Wim Philippa: FDI to Enlarge in Bulgaria

Novinite Insider » INTERVIEW | March 16, 2006, Thursday // 00:00
Wim Philippa: FDI to Enlarge in Bulgaria Wim Philippa, Secretary General of The European Round Table of Industrialists. Photo by Yuliana Nikolova (Sofia News Agency)

In a face-to-face meeting with Bulgarian government this week the European Round Table (ERT) has communicated its views and opinions on the progress of reforms in Bulgaria.

When the club of the ERT was set up in 1983, those most powerful businessmen were seen as the New Knights of the Round Tab. Their own private club, where membership is personal, not corporate, has set themselves the task of dealing with this crisis of democracy.

The ERT's mission has remained constant since the present day - to strengthen the competitiveness of the European economy on the world stage.

The longer-term effects of enlargement on Bulgarian economy will largely depend on whether the government succeeds in implementing recent laws and fights effectively corruption, Wim Philippa told Ivelina Puhaleva, editor of Sofia News Agency. He has been Secretary General of The European Round Table of Industrialists since 1999.

Q: Coming here for seven years now, have you detected any major developments in Bulgaria?

A: The discussion that we are having with the government has become more and more constructive and open. If I look back seven years ago, they were distant, we were sitting opposite each other and it was a sort of government talk as if it reported.

Q: So, you have seen three governments changing ...

A: Yes, actually. The first one was really difficult - I did not get anything out of it. We simply used to talk to each other - and that was it, there was no connection. Here at least the government was open, listening, reacting normally and constructively. It was a sort of swing-swing situation, which was very positive.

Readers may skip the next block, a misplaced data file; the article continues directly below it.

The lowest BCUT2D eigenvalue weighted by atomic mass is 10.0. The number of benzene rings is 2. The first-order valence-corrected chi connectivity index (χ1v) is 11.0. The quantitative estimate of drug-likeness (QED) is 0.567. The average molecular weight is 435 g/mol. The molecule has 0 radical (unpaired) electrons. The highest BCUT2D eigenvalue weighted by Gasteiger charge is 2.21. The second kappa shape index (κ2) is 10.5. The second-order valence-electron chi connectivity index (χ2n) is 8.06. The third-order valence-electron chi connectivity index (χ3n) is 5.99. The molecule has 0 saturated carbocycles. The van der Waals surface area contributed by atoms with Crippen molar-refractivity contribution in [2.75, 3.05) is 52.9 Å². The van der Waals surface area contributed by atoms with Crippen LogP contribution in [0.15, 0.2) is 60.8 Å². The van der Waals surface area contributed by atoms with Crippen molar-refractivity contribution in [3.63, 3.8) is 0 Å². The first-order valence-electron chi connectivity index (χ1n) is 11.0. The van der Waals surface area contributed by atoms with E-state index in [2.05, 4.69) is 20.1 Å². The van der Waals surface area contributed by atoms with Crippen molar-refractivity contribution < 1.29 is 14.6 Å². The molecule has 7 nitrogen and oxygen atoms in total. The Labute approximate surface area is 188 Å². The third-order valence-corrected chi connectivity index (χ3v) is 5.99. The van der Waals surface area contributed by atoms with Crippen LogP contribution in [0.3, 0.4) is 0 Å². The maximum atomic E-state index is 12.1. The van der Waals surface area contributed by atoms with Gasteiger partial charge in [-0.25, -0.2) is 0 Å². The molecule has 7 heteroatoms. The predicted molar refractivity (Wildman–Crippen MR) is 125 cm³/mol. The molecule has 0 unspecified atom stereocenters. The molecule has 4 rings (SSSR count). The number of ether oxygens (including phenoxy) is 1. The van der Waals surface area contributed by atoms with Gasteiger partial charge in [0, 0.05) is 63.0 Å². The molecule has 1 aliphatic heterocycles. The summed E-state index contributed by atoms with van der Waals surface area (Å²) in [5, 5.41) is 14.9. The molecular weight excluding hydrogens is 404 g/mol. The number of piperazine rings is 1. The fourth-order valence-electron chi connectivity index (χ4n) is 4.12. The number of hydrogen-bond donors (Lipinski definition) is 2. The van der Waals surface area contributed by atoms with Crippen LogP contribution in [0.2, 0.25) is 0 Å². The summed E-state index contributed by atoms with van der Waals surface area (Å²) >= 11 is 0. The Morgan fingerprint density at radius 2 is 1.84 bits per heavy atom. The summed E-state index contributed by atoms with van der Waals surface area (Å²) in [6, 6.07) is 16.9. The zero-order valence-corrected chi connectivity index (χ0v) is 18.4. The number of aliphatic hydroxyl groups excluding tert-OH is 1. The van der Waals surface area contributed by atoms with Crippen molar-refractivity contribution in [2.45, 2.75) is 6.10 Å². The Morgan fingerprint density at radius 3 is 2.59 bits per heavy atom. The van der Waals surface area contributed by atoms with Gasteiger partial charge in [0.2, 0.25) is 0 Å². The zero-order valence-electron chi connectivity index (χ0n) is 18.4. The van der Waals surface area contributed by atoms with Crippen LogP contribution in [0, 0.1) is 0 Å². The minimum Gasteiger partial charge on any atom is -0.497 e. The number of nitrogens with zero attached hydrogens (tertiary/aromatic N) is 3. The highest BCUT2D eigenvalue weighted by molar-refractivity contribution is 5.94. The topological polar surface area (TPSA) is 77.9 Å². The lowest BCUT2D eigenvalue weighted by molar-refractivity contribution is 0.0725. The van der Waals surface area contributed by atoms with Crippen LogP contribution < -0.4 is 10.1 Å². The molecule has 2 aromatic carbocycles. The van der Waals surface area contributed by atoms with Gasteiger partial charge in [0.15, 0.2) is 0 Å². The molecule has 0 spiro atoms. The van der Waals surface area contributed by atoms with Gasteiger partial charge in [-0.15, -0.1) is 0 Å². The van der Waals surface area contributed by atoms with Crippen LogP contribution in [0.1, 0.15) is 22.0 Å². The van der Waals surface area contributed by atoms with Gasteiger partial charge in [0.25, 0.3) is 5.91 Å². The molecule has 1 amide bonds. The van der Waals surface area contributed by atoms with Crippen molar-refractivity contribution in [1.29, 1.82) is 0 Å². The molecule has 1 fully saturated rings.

Q: What kind of feedback do you expect? Do you maintain regular correspondence with Bulgarian government? Are you aware of the next steps the government would make?

A: Ideally, the constant representatives behind the ERT, the local representatives, continue the discussion with the government. And they are our interlocutors basically. So, we'd listen to them. And then once a year we could have that closer personal contact. But we do not intend to have contacts with all the governments - that'd not be fair, as we are not politicians.

Q: During this year's forum you have been focusing on the coming EU accession of Bulgaria. You are mostly interested in the way of implementing our new laws. Do you have any contact with European Commission experts coming here to review this progress? Do they seek the opinion of ERT?

A: We do know the people that are responsible within the Commission for Bulgaria. They can approach us, but it is not customary - there is no regular dialogue - between us and the Commission - on Bulgaria.

But internally, we have a working group dealing with enlargement {and neighbourhood policy} that reports back to us on progress - or non-progress - in Bulgaria.

Thus we discuss what possibly can be done to improve the situation. But there is certainly no regular dialogue between us and the Commission on how progress needs to be handled.

Q: Does it work in this manner?